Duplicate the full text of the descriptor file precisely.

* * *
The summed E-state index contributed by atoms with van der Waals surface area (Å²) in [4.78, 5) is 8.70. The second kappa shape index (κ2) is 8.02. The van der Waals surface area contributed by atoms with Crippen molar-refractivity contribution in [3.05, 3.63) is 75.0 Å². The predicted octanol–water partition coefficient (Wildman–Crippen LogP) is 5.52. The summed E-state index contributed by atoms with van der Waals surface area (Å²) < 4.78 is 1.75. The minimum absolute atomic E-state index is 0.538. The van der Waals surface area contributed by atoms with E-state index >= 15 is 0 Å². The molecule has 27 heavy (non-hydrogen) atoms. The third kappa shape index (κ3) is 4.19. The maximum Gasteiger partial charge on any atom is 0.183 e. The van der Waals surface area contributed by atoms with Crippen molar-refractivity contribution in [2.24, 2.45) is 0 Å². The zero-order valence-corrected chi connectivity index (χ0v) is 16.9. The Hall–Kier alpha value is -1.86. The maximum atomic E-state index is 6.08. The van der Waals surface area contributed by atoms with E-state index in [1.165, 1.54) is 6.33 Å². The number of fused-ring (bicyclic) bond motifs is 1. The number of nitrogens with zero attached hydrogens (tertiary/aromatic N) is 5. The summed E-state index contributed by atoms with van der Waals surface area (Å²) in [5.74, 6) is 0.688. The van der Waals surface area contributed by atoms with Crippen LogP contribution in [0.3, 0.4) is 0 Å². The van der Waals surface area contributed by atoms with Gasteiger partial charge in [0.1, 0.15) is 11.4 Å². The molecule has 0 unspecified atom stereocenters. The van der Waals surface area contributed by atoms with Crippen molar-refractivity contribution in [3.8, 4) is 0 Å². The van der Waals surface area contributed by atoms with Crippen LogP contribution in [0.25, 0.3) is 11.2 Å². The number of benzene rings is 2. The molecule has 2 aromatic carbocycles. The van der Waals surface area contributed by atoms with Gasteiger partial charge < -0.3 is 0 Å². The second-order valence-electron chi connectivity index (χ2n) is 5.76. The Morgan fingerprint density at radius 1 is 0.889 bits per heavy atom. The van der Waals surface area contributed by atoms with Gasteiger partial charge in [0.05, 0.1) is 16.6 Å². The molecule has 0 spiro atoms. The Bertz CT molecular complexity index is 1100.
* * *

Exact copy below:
The summed E-state index contributed by atoms with van der Waals surface area (Å²) in [4.78, 5) is 8.70. The second kappa shape index (κ2) is 8.02. The van der Waals surface area contributed by atoms with Crippen molar-refractivity contribution in [3.05, 3.63) is 75.0 Å². The predicted octanol–water partition coefficient (Wildman–Crippen LogP) is 5.52. The summed E-state index contributed by atoms with van der Waals surface area (Å²) < 4.78 is 1.75. The minimum absolute atomic E-state index is 0.538. The van der Waals surface area contributed by atoms with E-state index >= 15 is 0 Å². The molecule has 27 heavy (non-hydrogen) atoms. The third kappa shape index (κ3) is 4.19. The maximum Gasteiger partial charge on any atom is 0.183 e. The van der Waals surface area contributed by atoms with Crippen molar-refractivity contribution in [2.24, 2.45) is 0 Å². The zero-order valence-corrected chi connectivity index (χ0v) is 16.9. The Hall–Kier alpha value is -1.86. The maximum atomic E-state index is 6.08. The van der Waals surface area contributed by atoms with E-state index in [1.165, 1.54) is 6.33 Å². The number of fused-ring (bicyclic) bond motifs is 1. The number of nitrogens with zero attached hydrogens (tertiary/aromatic N) is 5. The summed E-state index contributed by atoms with van der Waals surface area (Å²) in [5.74, 6) is 0.688. The van der Waals surface area contributed by atoms with Crippen LogP contribution in [0.3, 0.4) is 0 Å². The van der Waals surface area contributed by atoms with Gasteiger partial charge in [0.1, 0.15) is 11.4 Å². The molecule has 0 unspecified atom stereocenters. The van der Waals surface area contributed by atoms with Crippen molar-refractivity contribution in [3.8, 4) is 0 Å². The van der Waals surface area contributed by atoms with Crippen LogP contribution in [0.25, 0.3) is 11.2 Å². The number of benzene rings is 2. The molecule has 2 aromatic carbocycles. The van der Waals surface area contributed by atoms with Gasteiger partial charge < -0.3 is 0 Å². The second-order valence-electron chi connectivity index (χ2n) is 5.76. The Morgan fingerprint density at radius 1 is 0.889 bits per heavy atom. The van der Waals surface area contributed by atoms with Gasteiger partial charge in [0.05, 0.1) is 16.6 Å². The molecule has 0 spiro atoms. The Bertz CT molecular complexity index is 1100.